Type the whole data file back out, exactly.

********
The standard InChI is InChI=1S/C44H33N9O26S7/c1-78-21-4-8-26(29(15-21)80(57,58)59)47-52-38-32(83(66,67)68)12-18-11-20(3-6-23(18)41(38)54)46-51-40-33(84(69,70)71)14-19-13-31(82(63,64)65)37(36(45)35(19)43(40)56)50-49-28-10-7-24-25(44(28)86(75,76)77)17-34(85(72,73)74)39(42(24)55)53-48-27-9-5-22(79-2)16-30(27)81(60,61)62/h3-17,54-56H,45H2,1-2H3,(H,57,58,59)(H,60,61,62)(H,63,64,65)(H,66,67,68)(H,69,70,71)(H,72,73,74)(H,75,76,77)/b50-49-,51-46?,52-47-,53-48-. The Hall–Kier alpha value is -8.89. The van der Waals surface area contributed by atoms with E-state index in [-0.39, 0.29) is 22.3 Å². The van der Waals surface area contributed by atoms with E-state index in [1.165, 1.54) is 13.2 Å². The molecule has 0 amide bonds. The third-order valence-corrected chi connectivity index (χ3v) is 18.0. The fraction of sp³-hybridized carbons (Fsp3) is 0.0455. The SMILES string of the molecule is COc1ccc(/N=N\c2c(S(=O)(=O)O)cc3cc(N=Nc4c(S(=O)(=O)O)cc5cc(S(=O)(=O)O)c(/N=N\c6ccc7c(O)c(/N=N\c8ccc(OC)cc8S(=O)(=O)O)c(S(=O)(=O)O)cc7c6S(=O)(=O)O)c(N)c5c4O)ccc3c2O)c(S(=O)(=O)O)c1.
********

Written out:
The standard InChI is InChI=1S/C44H33N9O26S7/c1-78-21-4-8-26(29(15-21)80(57,58)59)47-52-38-32(83(66,67)68)12-18-11-20(3-6-23(18)41(38)54)46-51-40-33(84(69,70)71)14-19-13-31(82(63,64)65)37(36(45)35(19)43(40)56)50-49-28-10-7-24-25(44(28)86(75,76)77)17-34(85(72,73)74)39(42(24)55)53-48-27-9-5-22(79-2)16-30(27)81(60,61)62/h3-17,54-56H,45H2,1-2H3,(H,57,58,59)(H,60,61,62)(H,63,64,65)(H,66,67,68)(H,69,70,71)(H,72,73,74)(H,75,76,77)/b50-49-,51-46?,52-47-,53-48-. The Hall–Kier alpha value is -8.89. The van der Waals surface area contributed by atoms with E-state index in [-0.39, 0.29) is 22.3 Å². The van der Waals surface area contributed by atoms with E-state index in [1.165, 1.54) is 13.2 Å². The molecule has 0 amide bonds. The third-order valence-corrected chi connectivity index (χ3v) is 18.0. The fraction of sp³-hybridized carbons (Fsp3) is 0.0455. The SMILES string of the molecule is COc1ccc(/N=N\c2c(S(=O)(=O)O)cc3cc(N=Nc4c(S(=O)(=O)O)cc5cc(S(=O)(=O)O)c(/N=N\c6ccc7c(O)c(/N=N\c8ccc(OC)cc8S(=O)(=O)O)c(S(=O)(=O)O)cc7c6S(=O)(=O)O)c(N)c5c4O)ccc3c2O)c(S(=O)(=O)O)c1.